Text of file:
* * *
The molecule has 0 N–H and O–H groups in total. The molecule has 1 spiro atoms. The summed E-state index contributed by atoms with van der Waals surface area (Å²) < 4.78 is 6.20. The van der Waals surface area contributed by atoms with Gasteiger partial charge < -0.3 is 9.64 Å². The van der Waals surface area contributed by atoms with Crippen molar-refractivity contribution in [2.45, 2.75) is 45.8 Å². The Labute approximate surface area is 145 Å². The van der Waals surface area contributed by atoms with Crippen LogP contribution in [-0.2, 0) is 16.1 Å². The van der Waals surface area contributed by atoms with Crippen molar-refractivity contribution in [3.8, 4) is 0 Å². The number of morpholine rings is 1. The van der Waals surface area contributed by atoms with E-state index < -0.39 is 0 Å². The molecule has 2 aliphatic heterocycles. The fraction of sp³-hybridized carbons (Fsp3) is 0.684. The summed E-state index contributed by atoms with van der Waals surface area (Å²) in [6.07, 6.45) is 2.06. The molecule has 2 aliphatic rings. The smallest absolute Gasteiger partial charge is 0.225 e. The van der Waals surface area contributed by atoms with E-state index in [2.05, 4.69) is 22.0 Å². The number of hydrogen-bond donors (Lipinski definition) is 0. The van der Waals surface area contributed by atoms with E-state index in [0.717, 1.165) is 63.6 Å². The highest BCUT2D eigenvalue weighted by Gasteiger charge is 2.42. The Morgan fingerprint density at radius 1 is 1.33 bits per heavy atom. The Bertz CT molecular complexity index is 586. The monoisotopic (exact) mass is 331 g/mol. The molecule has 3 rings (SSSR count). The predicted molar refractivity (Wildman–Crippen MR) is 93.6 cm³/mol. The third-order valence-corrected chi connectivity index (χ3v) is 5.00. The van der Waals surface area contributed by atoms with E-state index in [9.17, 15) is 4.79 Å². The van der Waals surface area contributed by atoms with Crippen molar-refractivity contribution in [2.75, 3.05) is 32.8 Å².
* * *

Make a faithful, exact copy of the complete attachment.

The molecule has 0 N–H and O–H groups in total. The molecule has 1 spiro atoms. The summed E-state index contributed by atoms with van der Waals surface area (Å²) < 4.78 is 6.20. The van der Waals surface area contributed by atoms with Gasteiger partial charge < -0.3 is 9.64 Å². The van der Waals surface area contributed by atoms with Crippen molar-refractivity contribution in [2.45, 2.75) is 45.8 Å². The Labute approximate surface area is 145 Å². The van der Waals surface area contributed by atoms with Crippen LogP contribution in [-0.2, 0) is 16.1 Å². The van der Waals surface area contributed by atoms with Crippen molar-refractivity contribution in [3.8, 4) is 0 Å². The number of morpholine rings is 1. The van der Waals surface area contributed by atoms with E-state index < -0.39 is 0 Å². The molecule has 2 aliphatic heterocycles. The fraction of sp³-hybridized carbons (Fsp3) is 0.684. The summed E-state index contributed by atoms with van der Waals surface area (Å²) in [6.07, 6.45) is 2.06. The molecule has 2 aliphatic rings. The smallest absolute Gasteiger partial charge is 0.225 e. The van der Waals surface area contributed by atoms with E-state index in [2.05, 4.69) is 22.0 Å². The number of hydrogen-bond donors (Lipinski definition) is 0. The van der Waals surface area contributed by atoms with E-state index in [0.717, 1.165) is 63.6 Å². The highest BCUT2D eigenvalue weighted by Gasteiger charge is 2.42. The Morgan fingerprint density at radius 1 is 1.33 bits per heavy atom. The Bertz CT molecular complexity index is 586. The monoisotopic (exact) mass is 331 g/mol. The molecule has 3 rings (SSSR count). The predicted molar refractivity (Wildman–Crippen MR) is 93.6 cm³/mol. The third-order valence-corrected chi connectivity index (χ3v) is 5.00. The van der Waals surface area contributed by atoms with E-state index in [9.17, 15) is 4.79 Å². The van der Waals surface area contributed by atoms with Crippen molar-refractivity contribution in [2.75, 3.05) is 32.8 Å².